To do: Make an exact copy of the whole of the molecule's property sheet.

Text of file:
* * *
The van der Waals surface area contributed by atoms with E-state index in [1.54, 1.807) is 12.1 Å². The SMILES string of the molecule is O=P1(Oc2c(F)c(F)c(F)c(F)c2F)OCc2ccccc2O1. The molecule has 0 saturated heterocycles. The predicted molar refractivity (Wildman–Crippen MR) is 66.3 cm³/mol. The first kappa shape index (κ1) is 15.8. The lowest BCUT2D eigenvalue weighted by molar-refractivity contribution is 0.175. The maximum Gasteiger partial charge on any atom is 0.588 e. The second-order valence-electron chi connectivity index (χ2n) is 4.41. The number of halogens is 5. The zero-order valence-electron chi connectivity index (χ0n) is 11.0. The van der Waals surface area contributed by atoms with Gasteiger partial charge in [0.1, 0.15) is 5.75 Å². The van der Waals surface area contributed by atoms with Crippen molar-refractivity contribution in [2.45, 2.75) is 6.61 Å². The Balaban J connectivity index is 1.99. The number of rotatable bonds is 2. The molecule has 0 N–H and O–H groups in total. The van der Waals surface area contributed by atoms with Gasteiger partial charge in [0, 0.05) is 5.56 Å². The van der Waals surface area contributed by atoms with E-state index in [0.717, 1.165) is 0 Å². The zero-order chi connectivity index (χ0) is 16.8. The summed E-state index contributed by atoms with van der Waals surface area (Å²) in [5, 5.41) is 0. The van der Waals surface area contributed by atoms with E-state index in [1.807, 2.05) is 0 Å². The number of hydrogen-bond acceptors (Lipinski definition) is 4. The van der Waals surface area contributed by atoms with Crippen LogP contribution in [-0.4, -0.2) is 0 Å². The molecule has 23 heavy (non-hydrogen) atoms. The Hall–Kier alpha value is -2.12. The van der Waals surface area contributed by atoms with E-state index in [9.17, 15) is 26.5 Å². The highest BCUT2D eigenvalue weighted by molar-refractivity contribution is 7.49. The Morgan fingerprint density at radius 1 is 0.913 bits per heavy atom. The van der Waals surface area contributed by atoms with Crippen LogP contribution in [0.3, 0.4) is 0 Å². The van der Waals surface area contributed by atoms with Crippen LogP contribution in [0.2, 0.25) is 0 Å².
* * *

The van der Waals surface area contributed by atoms with E-state index in [1.54, 1.807) is 12.1 Å². The SMILES string of the molecule is O=P1(Oc2c(F)c(F)c(F)c(F)c2F)OCc2ccccc2O1. The molecule has 0 saturated heterocycles. The predicted molar refractivity (Wildman–Crippen MR) is 66.3 cm³/mol. The first kappa shape index (κ1) is 15.8. The lowest BCUT2D eigenvalue weighted by molar-refractivity contribution is 0.175. The maximum Gasteiger partial charge on any atom is 0.588 e. The second-order valence-electron chi connectivity index (χ2n) is 4.41. The number of halogens is 5. The zero-order valence-electron chi connectivity index (χ0n) is 11.0. The van der Waals surface area contributed by atoms with Gasteiger partial charge in [0.1, 0.15) is 5.75 Å². The van der Waals surface area contributed by atoms with Crippen molar-refractivity contribution in [2.45, 2.75) is 6.61 Å². The Balaban J connectivity index is 1.99. The number of rotatable bonds is 2. The molecule has 0 N–H and O–H groups in total. The van der Waals surface area contributed by atoms with Gasteiger partial charge in [0, 0.05) is 5.56 Å². The van der Waals surface area contributed by atoms with E-state index in [0.717, 1.165) is 0 Å². The zero-order chi connectivity index (χ0) is 16.8. The summed E-state index contributed by atoms with van der Waals surface area (Å²) in [5, 5.41) is 0. The van der Waals surface area contributed by atoms with E-state index in [1.807, 2.05) is 0 Å². The number of hydrogen-bond acceptors (Lipinski definition) is 4. The van der Waals surface area contributed by atoms with Crippen LogP contribution in [-0.4, -0.2) is 0 Å². The molecule has 23 heavy (non-hydrogen) atoms. The Hall–Kier alpha value is -2.12. The van der Waals surface area contributed by atoms with E-state index in [9.17, 15) is 26.5 Å². The highest BCUT2D eigenvalue weighted by molar-refractivity contribution is 7.49. The Morgan fingerprint density at radius 1 is 0.913 bits per heavy atom. The van der Waals surface area contributed by atoms with Crippen LogP contribution in [0.3, 0.4) is 0 Å². The van der Waals surface area contributed by atoms with Crippen LogP contribution in [0.2, 0.25) is 0 Å².